In a highly unusual move, Ed Miliband has induced the Daily Mail to grant him the right of reply to an article attacking him. It is a right that newspapers are understandably reluctant to concede, lest their columns be filled with nothing but the wailing replies from wronged politicians. But there again, it is unusual to attack a politician by going for his dead father.
The piece on Ralph Miliband in Saturday’s Daily Mail, by its veteran star writer, Geoffrey Levy, was under the provocative heading “The man who hated Britain”. Mr Miliband will reply to it on Tuesday, with an article supporting his counter-claim. “My dad loved Britain, he served in the Royal Navy and I am not prepared to allow his good name to be denigrated in this way,” he said.
The case against the older Miliband rests heavily on a comment he wrote in his diary, attacking the “rabid” nationalism, not actually of the British but of the English, suggesting that “you sometimes want them to lose [the war] to show them how things are”. He wrote that at the age of 17.
This is supplemented with quotes in which he was delighting in the Labour election victory of 1945, attacking the “ruling orders” for wanting to “keep the workers in their place, strengthen the House of Lords, maintain social hierarchies…” and despairing at the political benefit Margaret Thatcher accrued from the Falklands War.
I might just add that Levy asserted that “Ed’s victory over David [was] made possible only with unions’ block votes”. Someone should update him that the union block vote was abolished in 1993. Even Ralph Miliband, who died in 1994, was around when that happened.
Minister not cowed
Owen Paterson, the Secretary of State for the Environment, Food and Rural Affairs, believes that Ed Miliband’s promise to freeze energy bills is a vote-winner – for the Tories. “The sheer bovine stupidity of trying to engineer the rules of the market gives us a huge chance at the next election,” he told a ConservativeHome fringe meeting. This prompts two responses. One is the serious point that David Cameron’s flagship Help to Buy policy, which will use public money to help people to buy homes that otherwise they could not afford, is also an interference in the market. And on a frivolous note, what did the minister in charge of agriculture mean by making a derogatory remark about cows?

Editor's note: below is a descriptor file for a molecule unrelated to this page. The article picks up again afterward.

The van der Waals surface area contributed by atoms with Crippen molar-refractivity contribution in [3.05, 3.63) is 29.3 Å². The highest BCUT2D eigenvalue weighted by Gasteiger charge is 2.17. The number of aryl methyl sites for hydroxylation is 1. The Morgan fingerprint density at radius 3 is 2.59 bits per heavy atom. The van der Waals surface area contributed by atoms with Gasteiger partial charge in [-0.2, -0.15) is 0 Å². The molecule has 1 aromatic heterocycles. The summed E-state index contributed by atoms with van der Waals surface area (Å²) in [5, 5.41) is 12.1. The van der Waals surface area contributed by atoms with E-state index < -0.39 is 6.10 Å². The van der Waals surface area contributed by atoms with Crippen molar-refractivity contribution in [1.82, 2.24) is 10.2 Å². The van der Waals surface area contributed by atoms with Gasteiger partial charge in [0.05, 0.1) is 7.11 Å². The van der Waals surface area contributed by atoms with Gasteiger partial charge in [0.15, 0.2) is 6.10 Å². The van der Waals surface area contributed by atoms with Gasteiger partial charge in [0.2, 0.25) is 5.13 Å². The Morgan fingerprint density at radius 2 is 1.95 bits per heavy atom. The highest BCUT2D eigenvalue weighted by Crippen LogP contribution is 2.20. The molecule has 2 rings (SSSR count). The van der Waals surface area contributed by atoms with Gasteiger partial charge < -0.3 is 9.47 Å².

The barriers go up
Last week’s Labour conference in Brighton was remarkable for the almost complete absence of security: a barrier along the pavement behind the conference centre, checks on passes at the entrance, a few bag searches and that was it. In Manchester, it is back to what is now normal, with a chunk of the city centre turned into a no-go zone and every item of baggage passed through an X-ray machine. Inside the hall, it was quiet and almost empty. Outside, the streets rang with the din of thousands of protesters marching in opposition to cuts in the NHS budget.
Kicking up a stink
Relations between the Tories and their civil servants are not ideal, according to the new book, In It Together: The Inside Story Of The Coalition Government, by the London Evening Standard’s political commentator, Matthew D’Ancona. In one scene, he describes David Cameron’s political guru, Steve Hilton, telling the country’s most senior civil servant, Sir Bob Kerslake: “You fucking lied.” An unnamed cabinet minister is quoted on another page as remarking: “It’s unpleasant to say this, but Bob Kerslake really does have awful BO. I mean, really smelly.” Nice.